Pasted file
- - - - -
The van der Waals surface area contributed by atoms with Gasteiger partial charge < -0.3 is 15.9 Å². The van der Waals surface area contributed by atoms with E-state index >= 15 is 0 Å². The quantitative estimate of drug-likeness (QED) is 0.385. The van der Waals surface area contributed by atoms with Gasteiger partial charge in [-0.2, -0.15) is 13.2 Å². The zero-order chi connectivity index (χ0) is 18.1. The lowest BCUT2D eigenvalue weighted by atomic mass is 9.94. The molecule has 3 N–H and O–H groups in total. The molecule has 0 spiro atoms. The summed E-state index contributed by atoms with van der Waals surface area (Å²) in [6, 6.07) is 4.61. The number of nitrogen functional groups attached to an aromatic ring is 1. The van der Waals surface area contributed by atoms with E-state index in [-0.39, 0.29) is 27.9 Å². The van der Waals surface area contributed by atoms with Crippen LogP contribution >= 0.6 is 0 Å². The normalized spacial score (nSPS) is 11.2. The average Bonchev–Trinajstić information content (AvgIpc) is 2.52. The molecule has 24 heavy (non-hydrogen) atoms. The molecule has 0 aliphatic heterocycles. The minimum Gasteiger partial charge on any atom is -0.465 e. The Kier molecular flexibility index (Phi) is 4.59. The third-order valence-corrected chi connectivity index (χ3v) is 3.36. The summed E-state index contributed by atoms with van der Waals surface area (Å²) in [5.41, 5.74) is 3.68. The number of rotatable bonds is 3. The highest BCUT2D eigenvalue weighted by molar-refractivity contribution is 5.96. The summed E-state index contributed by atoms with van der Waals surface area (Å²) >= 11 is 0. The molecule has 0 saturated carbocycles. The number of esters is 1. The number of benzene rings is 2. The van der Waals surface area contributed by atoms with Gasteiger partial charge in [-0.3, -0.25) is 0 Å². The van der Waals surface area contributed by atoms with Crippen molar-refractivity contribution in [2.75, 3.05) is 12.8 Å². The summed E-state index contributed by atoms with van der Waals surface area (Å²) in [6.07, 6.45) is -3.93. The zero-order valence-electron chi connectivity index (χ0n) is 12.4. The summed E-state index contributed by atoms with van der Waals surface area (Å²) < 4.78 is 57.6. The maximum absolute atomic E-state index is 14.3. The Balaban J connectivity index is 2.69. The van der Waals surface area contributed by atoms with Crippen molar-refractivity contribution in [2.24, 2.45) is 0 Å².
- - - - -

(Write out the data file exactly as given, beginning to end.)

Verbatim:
The van der Waals surface area contributed by atoms with Gasteiger partial charge < -0.3 is 15.9 Å². The van der Waals surface area contributed by atoms with E-state index >= 15 is 0 Å². The quantitative estimate of drug-likeness (QED) is 0.385. The van der Waals surface area contributed by atoms with Gasteiger partial charge in [-0.2, -0.15) is 13.2 Å². The zero-order chi connectivity index (χ0) is 18.1. The lowest BCUT2D eigenvalue weighted by atomic mass is 9.94. The molecule has 3 N–H and O–H groups in total. The molecule has 0 spiro atoms. The summed E-state index contributed by atoms with van der Waals surface area (Å²) in [6, 6.07) is 4.61. The number of nitrogen functional groups attached to an aromatic ring is 1. The van der Waals surface area contributed by atoms with E-state index in [-0.39, 0.29) is 27.9 Å². The van der Waals surface area contributed by atoms with Crippen LogP contribution >= 0.6 is 0 Å². The normalized spacial score (nSPS) is 11.2. The average Bonchev–Trinajstić information content (AvgIpc) is 2.52. The molecule has 24 heavy (non-hydrogen) atoms. The molecule has 0 aliphatic heterocycles. The minimum Gasteiger partial charge on any atom is -0.465 e. The Kier molecular flexibility index (Phi) is 4.59. The third-order valence-corrected chi connectivity index (χ3v) is 3.36. The summed E-state index contributed by atoms with van der Waals surface area (Å²) in [5.41, 5.74) is 3.68. The number of rotatable bonds is 3. The highest BCUT2D eigenvalue weighted by molar-refractivity contribution is 5.96. The summed E-state index contributed by atoms with van der Waals surface area (Å²) >= 11 is 0. The molecule has 0 saturated carbocycles. The number of esters is 1. The number of benzene rings is 2. The van der Waals surface area contributed by atoms with Gasteiger partial charge in [-0.3, -0.25) is 0 Å². The van der Waals surface area contributed by atoms with Crippen molar-refractivity contribution in [2.75, 3.05) is 12.8 Å². The summed E-state index contributed by atoms with van der Waals surface area (Å²) in [6.07, 6.45) is -3.93. The zero-order valence-electron chi connectivity index (χ0n) is 12.4. The summed E-state index contributed by atoms with van der Waals surface area (Å²) < 4.78 is 57.6. The maximum absolute atomic E-state index is 14.3. The Balaban J connectivity index is 2.69. The van der Waals surface area contributed by atoms with Crippen molar-refractivity contribution in [2.24, 2.45) is 0 Å².